So when an English youngster completes his education at a Premier League academy what is the next step?

The reserve team system in England has been replaced with Under 23 leagues. But these can be questioned for both a lack of intensity in and quantity of matches.

Loans for Premier League youngsters to lower league clubs provide vital experience but are not suitable for all players. The physicality, style of play, technique levels and quality of facilities are often vastly different to what the elite level youngsters will have experienced in their gilded educations. Some benefit from the loan experience others are scarred by it.

Nevertheless, experience is vital in that final push from the youth to senior ranks. But the glass ceiling knocks many academy graduates back when they try to breach the Premier League.

Some drop down a division or two and successfully work their way back up to the top level. Others fall down the leagues but still enjoy productive professional careers. Some exit the league altogether and enter the semi-professional non-league ranks. Here they might rise up the pyramid system or flit about the lower leagues permanently.

Far more will fall out of football altogether.

How a player handles rejection, especially after overcoming so successfully on their way through the academy system, determines whether they will build a football career.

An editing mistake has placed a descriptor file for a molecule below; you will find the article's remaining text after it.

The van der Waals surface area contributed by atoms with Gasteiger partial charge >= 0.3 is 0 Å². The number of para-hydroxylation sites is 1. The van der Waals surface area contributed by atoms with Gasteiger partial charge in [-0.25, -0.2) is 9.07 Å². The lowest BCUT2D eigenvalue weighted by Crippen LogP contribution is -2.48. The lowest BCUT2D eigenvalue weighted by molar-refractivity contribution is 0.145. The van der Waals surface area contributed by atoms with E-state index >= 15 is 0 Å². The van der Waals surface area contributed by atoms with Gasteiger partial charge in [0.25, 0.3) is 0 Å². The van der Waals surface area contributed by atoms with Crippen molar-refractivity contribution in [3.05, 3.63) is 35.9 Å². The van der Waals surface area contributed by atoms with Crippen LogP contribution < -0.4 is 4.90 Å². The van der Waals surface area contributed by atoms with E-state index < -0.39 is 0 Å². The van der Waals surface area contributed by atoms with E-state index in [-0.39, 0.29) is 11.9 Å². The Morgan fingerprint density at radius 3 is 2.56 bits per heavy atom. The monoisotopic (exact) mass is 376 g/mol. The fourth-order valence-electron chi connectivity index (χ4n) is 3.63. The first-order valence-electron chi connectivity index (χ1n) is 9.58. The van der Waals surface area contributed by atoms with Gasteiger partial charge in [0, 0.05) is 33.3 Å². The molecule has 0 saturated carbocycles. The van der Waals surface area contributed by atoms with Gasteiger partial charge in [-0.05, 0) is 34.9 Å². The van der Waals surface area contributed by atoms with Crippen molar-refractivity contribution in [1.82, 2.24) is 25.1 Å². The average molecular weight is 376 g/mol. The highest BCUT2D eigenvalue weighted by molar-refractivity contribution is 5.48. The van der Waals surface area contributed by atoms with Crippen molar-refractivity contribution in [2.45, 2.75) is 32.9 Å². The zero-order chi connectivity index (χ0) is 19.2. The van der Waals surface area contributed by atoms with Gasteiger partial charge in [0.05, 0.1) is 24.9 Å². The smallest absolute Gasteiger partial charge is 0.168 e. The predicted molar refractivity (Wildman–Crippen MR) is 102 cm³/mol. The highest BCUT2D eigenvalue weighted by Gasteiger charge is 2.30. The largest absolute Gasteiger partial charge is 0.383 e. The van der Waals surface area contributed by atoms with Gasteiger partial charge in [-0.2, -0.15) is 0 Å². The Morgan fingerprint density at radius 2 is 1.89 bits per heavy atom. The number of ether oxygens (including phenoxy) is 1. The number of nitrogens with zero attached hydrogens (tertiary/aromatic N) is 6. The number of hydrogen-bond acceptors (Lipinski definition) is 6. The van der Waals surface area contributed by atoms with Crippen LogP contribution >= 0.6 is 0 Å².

The odds of ‘making it’ at a Premier League club are ridiculously small. Far too many young players quit at their first taste of rejection and a lot of talent is wasted.

English youngsters can see the top. They are within touching distance of it when they finish their academy education.

Development is a linear process and without the vital oxygen of first team football young players can stagnate or regress. The structure of English football and the demands of the Premier League are hindering the growth potential of English youngsters.

But there is also a cultural problem at the top of the English game. And it is one that is increasingly difficult to understand given the improved standards and technical levels at the best English academies.

For how long will the current situation of academy investment and graduate rejection continue?

The economics of running a successful academy are a small percentage of a Premier League club’s balance sheet.

But it is questionable if the current one-in-a-thousand, 8-18 academy model is cost effective or indeed sustainable. The factors and variables which enable or prohibit an elite level career are so vast, especially over a ten year period, that arguably it makes more sense to prioritise recruitment at older age groups.

Whether the English academy system is fit for purpose is an entirely legitimate question. Without providing the requisite chance for the players it educates the Premier League and the top-level English academies are practicing euthanasia.

The glass ceiling at the top of English football is a silent, invisible wonderkid killer.

Cracks are starting to emerge but it will not shatter until we see a culture shift.  How long will that take?

Why do some young players make it while others do not? That and other questions are the main focus of this site. Football prodigies, next-big-things, never-quite-were's and yet-may-be's.